TCM Mastering: Home Music Studio Tips and Information

Part 7 Miking Voices & Instruments

Over the last few weeks I’ve discussed microphone types (condenser, dynamic and ribbon), their different polarity patterns (omnidirectional, cardioid and figure-8) and the effect of general mic placement (close, distant and ambient).

This week and next, I’ll be discussing vocals and specific instruments with regards to mic choice and placement. Please note that at the time of publishing all microphone prices mentioned are a guide only.

Out of all the instruments, perhaps the most common and sometimes the most difficult one to record is the human voice.

For a start there are so many different types of voices. Male, female, high, mid and low range, pure and clean, raspy and gritty. If we take a small cross-section of singers…..

Aretha Franklin, Elvis Presley, Katherine Jenkins, Joe Cocker, Amy Winehouse, Michael Jackson, Joni Mitchell, Ray Charles, Mariah Carey, Freddie Mercury 

… can see that the voice qualities of each singer vary greatly from the next.

The following microphone recommendations are really just suggestions…..some microphones have proved to be good for certain situations, but don’t be afraid to experiment with make, type or placement position. As I mentioned in an earlier blog post, microphone technique is not an exact science.

The Neumann U87, a studio standard (for around £2000+) or one of the AKG C414 range (around £800) are both excellent large-diaphragm condenser mics for vocals and other solo acoustic instruments. They both allow multiple polarity patterns (see earlier blog) and clearly reproduce the entire audible frequency range. At the lower price range there is the popular Audio Technica AT2035 (for less than £200).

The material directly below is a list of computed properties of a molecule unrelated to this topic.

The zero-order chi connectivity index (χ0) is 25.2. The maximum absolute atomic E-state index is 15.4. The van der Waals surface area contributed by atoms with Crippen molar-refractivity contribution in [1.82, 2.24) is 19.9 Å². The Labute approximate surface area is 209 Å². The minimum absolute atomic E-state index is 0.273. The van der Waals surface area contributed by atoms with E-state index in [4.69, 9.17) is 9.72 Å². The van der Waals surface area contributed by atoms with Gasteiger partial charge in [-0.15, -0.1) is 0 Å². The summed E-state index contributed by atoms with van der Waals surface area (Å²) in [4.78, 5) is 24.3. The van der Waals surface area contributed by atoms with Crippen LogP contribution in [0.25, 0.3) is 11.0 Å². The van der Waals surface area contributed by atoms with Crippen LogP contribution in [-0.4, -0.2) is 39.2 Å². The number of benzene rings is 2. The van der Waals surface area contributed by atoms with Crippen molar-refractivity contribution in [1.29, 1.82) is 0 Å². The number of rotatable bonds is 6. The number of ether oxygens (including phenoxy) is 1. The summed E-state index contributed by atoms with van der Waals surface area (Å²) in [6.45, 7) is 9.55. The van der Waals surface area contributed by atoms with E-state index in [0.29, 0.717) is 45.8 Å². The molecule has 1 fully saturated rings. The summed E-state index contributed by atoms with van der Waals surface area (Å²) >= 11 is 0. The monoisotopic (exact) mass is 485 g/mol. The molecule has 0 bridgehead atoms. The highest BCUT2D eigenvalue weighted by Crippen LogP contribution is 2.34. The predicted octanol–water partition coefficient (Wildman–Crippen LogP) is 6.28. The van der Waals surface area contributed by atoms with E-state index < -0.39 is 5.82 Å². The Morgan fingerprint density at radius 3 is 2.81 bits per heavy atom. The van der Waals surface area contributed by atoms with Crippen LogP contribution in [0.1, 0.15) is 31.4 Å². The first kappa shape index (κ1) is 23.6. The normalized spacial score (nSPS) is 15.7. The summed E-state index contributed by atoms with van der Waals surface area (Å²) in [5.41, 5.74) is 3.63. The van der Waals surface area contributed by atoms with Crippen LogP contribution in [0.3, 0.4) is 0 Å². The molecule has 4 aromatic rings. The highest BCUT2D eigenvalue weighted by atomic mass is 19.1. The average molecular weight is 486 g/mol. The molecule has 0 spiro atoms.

Generally, the closer the mic is to the vocalist, the warmer and richer the tone. However, the closer you place a microphone to a source the more prone it is to pick up ‘pops’ (P’s and B’s are the worst offenders) and sibilance from S’s. To reduce these problems try placing the mic slightly above or below the vocalist and angled away from the direct line of fire from the pops. Or place the mic off to the side and point its diaphragm towards the singer.

Pop Shield

You can also buy a pop shield which is placed between the mic and the vocalist. This shield or filter is very effective in reducing pops to a minimum. But can also slightly reduce the higher frequencies.

Small-diaphragm condenser mics capture a brighter, almost ethereal sound. They’re not as sensitive to the low-mid range (200-500 Hz) so are quite good for recording a soprano voice. Check out the SE Electronics SE 1A for a little more than £100, which is great for drums, piano and acoustic stringed instruments. Or the Audio Technica Pro 37 for around £100, excellent for acoustic guitar, overheads, piano and vocals.

Dynamic mics will give you a sound with more mid-range (not so accurate with the higher frequencies). Couple this with the effect that close miking increases low frequencies, you get an accentuated bass sound when a vocalist sings…..often described as dirty or gritty.  Shure SM57s and 58s are classic dynamic mics that never seem to go out of fashion and can be used for strong rock and blues vocals, drums and instrument amps. You should be able to pick one of these up for under £100.


If your genre is more Nat King Cole than Cheryl Cole (U.S. readers may be saying ”Who?”) you might want to check out ribbon mics. They have a reputation for being quite fragile but can produce smooth, soft silky highs, without the low-mid range effect but a full bottom end response.

The MXL R144 does not require phantom power unlike the condensers. It has a figure 8 polarity pattern and delivers excellent results on vocals, toms, nylon string (classical) and acoustic guitars. Like on condenser microphones, a pop shield is useful to protect the ribbon from harsh P’s and B’s. And by using the guidelines for condenser mic placement mentioned above, you should be able to achieve great recordings…..and all for around £60!